Integration of cognitive and existential therapy

Flitman, Melvyn Daniel (2022) Integration of cognitive and existential therapy. DCPsych thesis, Middlesex University / New School of Psychotherapy and Counselling (NSPC). [Thesis]

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Presently, ‘cognitive-behavioural therapy’ is an umbrella term. It covers a comprehensive set of heterogeneous, but well-investigated set of behavioural and cognitive psychotherapeutic modalities. Some limitations in their use have been identified, including a certain disregard for the idiosyncrasies of each person. In an attempt to address shortcomings such as these, attempts to integrate techniques and theories from existential modalities have been made. The present research sought to contribute to the investigation of the possibility, viability, and desirability of integrating these modalities, at the level of theory and praxis. Two empirical investigations were conducted. The first consisted of an online mixed-methods survey. Through descriptive and inferential statistics, it explored the views and satisfaction of a large sample of psychotherapists regarding cognitive-behavioural and existentialist psychotherapeutic techniques. Findings showed that many cognitive-behavioural therapists were open to, interested in, and/or utilised existentialist techniques and principles in their practices. Yet, the expected relationship between dissatisfaction with CBT and interest in existentialism was not statistically supported. For the second study, a small sub-sample of cognitive-behavioural therapists, interested in existential therapies, were interviewed face-to-face. Practitioners shared their opinions and experiences of integrating the two types of therapy in their daily practices. Three main themes were identified: Assertion of the Human; Missing Elements; and Integration in Practice. The first theme highlighted how integration brought forward the humanity of clients and therapists. The second theme discussed how integration helped to address limitations of both modalities, making each, in therapists’ opinion, more whole, efficient, and/or complete. The third theme indicated integration was conducted with apparent success for several different practical purposes and reasons. Therefore, from a qualitative viewpoint, the integration of these modalities seemed possible, viable, and desirable. Evidence-based recommendations for practice were offered at the end.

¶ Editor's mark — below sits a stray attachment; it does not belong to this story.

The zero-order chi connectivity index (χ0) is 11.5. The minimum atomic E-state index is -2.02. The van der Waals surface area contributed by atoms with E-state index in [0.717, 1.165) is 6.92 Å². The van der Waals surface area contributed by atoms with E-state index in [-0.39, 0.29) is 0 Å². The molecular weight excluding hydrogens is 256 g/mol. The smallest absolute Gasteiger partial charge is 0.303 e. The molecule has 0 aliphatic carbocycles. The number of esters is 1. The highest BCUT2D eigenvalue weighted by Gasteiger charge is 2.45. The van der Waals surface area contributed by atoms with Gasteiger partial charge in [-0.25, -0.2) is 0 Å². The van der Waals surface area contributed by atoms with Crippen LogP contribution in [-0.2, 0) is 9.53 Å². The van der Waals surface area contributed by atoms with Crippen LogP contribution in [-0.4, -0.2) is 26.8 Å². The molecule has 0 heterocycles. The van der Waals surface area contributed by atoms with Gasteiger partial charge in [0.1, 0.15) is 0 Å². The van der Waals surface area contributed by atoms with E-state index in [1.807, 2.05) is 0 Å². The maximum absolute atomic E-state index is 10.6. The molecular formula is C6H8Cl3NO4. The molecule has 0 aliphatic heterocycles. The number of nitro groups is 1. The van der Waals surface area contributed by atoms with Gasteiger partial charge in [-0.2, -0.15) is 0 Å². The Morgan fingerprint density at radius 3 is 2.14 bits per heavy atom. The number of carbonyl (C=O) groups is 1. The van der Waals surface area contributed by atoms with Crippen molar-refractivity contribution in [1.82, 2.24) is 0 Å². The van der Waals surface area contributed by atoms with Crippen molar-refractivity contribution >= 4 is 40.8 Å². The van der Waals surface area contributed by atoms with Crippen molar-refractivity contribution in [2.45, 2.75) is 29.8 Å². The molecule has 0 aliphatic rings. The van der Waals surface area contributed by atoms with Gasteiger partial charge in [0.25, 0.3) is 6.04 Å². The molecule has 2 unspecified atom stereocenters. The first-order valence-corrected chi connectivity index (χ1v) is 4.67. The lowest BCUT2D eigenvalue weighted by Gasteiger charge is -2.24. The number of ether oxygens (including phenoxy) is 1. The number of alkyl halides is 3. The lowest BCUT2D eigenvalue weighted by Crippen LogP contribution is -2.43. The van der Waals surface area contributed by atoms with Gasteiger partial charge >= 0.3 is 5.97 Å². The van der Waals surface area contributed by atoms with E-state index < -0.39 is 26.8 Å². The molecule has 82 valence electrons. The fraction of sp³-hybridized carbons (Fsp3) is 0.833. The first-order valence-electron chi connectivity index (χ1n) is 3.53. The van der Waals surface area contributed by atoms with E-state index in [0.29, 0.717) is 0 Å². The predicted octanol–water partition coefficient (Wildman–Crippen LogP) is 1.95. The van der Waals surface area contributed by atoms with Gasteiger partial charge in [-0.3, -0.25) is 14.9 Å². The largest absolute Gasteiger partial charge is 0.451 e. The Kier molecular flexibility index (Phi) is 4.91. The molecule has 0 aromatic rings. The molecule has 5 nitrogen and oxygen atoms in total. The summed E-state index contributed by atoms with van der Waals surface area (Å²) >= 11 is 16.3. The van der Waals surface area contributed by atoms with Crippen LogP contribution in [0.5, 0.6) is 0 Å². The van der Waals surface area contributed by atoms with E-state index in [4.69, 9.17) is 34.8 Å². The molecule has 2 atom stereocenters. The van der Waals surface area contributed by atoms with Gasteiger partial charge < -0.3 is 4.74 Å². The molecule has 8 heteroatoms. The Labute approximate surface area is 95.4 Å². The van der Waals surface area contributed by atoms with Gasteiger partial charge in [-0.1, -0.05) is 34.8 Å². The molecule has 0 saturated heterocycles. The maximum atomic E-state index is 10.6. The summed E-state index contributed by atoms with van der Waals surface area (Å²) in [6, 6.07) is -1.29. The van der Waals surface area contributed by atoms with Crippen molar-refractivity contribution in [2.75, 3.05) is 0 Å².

Item Type: Thesis (DCPsych)
Sustainable Development Goals:
Keywords (uncontrolled): Cognitive-behaviour therapy; Existentialist therapy; Integration; Mixed methods; Interpretative Phenomenological Analysis; Clinical practice
Research Areas: A. > School of Science and Technology
B. > Theses
C. Collaborative Partners > New School of Psychotherapy and Counselling (NSPC)
Item ID: 37344
Depositing User: Lisa Blanshard
Date Deposited: 31 Jan 2023 16:50
Last Modified: 31 Jan 2023 20:59

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